Many attending my talk wore campaign buttons. These are the folks who put the time in during national elections making phone calls into swing states and congressional districts.
That this crowd of seasoned political activists was not up to speed on land use and housing policies is not their fault.
We spend too much time talking to those already engaged in housing policy. Our debates make it easy to forget that the general activist community is not on Housing Twitter. Nor are they on housing email action lists. They learn about state or national housing bills or local zoning measures via traditional media channels, which often do not cover them.
That’s why advocates for more inclusive housing policies need to prioritize expanding outreach and education beyond those regularly on social media. Traditional organizing and outreach strategies are a must. This is critical to winning local, state and national campaigns
Organizing for State Legislation
I spoke at Rossmoor after the local Assembly member Rebecca Bauer-Kahan was among the many Democrats who failed to back ACA 1. The bill would have reduced the support needed to pass affordable housing bonds from 66.6% to 55%. Cities have lost billions in affordable housing dollars as a result of the Prop 13-imposed 2/3 requirement to pass bonds, and ACA 1 is badly needed.
Nobody in this room of around 150 activists was aware of either of ACA 1 or Bauer-Kahan’s vote. Many are strong supporters of her, and were surprised by her lack of support for affordable housing.
But how would the Rossmoor Democrats have learned of the need to contact their representative when nobody contacted them about the bill? And why was there so little publicity around ACA 1 in the first place?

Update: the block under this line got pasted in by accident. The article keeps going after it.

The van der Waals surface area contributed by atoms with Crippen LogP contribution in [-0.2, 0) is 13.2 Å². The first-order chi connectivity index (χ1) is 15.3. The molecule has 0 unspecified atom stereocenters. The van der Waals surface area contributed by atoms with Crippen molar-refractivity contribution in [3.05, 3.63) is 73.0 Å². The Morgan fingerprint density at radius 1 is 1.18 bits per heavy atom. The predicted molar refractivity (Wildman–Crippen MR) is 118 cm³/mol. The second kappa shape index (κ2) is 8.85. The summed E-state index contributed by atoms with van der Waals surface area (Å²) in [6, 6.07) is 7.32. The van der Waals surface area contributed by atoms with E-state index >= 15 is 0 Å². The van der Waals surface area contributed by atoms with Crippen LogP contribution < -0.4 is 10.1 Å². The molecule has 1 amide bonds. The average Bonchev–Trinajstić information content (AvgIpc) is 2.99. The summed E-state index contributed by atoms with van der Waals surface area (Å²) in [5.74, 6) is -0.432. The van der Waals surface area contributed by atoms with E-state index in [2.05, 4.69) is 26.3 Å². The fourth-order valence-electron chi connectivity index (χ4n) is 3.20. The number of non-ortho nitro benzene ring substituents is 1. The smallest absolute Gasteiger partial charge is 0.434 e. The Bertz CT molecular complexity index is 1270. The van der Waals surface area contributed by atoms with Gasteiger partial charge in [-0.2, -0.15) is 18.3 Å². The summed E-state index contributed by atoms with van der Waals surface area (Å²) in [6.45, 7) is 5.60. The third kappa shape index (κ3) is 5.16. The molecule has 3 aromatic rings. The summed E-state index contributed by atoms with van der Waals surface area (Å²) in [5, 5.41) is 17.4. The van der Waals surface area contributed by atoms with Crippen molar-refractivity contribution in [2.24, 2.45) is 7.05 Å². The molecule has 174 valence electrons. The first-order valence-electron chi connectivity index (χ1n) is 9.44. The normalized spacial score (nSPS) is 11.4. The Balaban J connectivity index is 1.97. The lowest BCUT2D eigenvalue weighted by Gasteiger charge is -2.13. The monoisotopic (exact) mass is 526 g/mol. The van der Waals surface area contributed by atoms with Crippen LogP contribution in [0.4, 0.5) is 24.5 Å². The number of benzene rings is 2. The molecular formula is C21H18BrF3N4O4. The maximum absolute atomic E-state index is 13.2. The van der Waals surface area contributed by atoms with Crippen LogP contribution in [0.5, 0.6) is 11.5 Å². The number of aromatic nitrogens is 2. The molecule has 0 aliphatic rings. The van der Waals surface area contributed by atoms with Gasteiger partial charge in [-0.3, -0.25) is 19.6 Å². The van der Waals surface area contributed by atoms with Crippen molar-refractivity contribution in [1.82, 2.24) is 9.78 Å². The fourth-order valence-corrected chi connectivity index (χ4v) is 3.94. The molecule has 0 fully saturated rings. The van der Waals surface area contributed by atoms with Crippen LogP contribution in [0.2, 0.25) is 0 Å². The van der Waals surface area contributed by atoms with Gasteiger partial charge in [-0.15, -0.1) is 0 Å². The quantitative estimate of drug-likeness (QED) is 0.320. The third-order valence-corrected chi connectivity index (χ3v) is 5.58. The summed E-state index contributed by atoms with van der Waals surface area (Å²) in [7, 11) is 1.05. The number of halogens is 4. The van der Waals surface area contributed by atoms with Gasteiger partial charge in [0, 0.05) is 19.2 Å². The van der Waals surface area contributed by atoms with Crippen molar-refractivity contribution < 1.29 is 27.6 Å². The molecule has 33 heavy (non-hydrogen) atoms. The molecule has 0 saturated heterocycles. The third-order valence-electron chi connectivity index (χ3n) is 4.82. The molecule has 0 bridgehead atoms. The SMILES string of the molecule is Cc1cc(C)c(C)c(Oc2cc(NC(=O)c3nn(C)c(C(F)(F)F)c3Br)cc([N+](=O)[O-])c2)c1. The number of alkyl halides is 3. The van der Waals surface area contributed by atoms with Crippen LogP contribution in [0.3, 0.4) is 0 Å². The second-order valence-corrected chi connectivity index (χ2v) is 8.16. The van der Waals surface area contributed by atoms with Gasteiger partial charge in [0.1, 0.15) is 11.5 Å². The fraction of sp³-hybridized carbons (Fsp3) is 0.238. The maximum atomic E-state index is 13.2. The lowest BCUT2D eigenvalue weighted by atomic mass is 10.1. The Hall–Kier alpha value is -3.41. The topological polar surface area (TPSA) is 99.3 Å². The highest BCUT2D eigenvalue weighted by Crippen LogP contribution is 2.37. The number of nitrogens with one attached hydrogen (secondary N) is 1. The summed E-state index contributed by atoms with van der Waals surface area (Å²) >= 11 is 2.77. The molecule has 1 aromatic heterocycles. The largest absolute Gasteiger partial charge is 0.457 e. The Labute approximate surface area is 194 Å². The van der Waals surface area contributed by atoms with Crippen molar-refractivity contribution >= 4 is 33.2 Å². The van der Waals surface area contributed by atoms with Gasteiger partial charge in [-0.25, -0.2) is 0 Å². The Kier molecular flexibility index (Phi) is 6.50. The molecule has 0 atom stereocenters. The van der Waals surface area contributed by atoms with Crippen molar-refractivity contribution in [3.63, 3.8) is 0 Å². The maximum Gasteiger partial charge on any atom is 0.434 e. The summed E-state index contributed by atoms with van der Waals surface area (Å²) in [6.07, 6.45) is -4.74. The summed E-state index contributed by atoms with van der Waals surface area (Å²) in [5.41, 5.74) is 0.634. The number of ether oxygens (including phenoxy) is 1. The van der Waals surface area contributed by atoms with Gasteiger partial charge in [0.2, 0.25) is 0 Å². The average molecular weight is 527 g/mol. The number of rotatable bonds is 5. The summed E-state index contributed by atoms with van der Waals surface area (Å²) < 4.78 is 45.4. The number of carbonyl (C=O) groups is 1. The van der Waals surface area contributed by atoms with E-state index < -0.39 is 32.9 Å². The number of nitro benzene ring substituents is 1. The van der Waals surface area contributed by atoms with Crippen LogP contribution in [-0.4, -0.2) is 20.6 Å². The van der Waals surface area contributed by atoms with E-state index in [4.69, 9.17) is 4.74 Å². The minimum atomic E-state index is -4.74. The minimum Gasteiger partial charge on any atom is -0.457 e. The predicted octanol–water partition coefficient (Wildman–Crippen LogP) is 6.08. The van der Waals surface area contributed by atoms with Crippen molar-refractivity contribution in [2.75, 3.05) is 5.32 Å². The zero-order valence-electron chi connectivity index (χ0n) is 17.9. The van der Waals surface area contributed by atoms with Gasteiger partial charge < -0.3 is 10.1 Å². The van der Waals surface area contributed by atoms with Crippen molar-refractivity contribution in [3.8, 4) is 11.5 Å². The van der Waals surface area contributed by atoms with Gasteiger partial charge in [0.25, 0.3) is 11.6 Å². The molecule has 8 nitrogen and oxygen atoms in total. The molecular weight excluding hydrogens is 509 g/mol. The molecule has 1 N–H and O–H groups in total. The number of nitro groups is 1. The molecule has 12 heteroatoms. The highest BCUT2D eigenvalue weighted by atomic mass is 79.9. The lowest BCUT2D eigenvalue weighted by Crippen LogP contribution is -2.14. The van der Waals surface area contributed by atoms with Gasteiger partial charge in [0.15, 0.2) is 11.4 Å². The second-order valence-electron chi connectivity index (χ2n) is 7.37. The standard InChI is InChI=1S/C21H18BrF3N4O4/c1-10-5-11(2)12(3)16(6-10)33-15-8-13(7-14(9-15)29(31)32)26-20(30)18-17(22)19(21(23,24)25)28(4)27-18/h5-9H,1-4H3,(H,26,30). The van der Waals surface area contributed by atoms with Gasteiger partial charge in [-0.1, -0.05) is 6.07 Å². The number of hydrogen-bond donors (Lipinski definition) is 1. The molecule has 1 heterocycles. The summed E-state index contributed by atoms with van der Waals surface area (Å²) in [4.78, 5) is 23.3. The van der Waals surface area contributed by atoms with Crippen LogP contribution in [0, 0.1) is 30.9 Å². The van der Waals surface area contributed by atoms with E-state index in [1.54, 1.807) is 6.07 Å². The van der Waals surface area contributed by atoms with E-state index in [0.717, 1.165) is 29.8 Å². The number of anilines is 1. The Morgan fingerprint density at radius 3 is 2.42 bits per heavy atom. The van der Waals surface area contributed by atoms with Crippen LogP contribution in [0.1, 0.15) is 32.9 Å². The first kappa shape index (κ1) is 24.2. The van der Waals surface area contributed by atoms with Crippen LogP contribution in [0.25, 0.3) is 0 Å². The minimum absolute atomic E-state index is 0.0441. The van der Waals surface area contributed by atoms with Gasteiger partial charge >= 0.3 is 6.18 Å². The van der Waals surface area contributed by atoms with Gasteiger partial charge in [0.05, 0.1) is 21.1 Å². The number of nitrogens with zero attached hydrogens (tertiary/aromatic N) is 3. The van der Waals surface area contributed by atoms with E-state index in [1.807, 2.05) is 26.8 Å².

Bauer-Kahan and fellow Democrats should have backed ACA 1 without hearing from their political allies. But the lack of outreach to supporters left these Assembly members hearing only from other constituents—-those opposing the bill.
I brought up David Chiu’s AB 1482 (statewide rent caps and just cause eviction) and Nancy Skinner’s SB 330 (expedites housing approval and prevents downzoning) which the Rossmoor activists also knew nothing about. Yet these activists are in a district with a swing Democrat on both measures.
Housing activists trying to pass state measures need more organizing and outreach. California is a challenging state due to its size, which is why I have seen the legislative leadership as playing an outsized role (See “Democratic Leaders Fail California“). But YIMBY activists have gotten engaged in the South Bay and are making a difference. The movement needs to expand its visibility to all districts where high housing costs show the need for reform.
If California is ever going to pass a version of SB 50 and begin building the housing the state desperately needs, seniors must be part of the coalition. I left Rossmoor encouraged that, with the right outreach, this can happen.
Randy Shaw is Editor of Beyond Chron and author of Generation Priced Out: Who Gets to Live in the New Urban America.Filed under: National Politics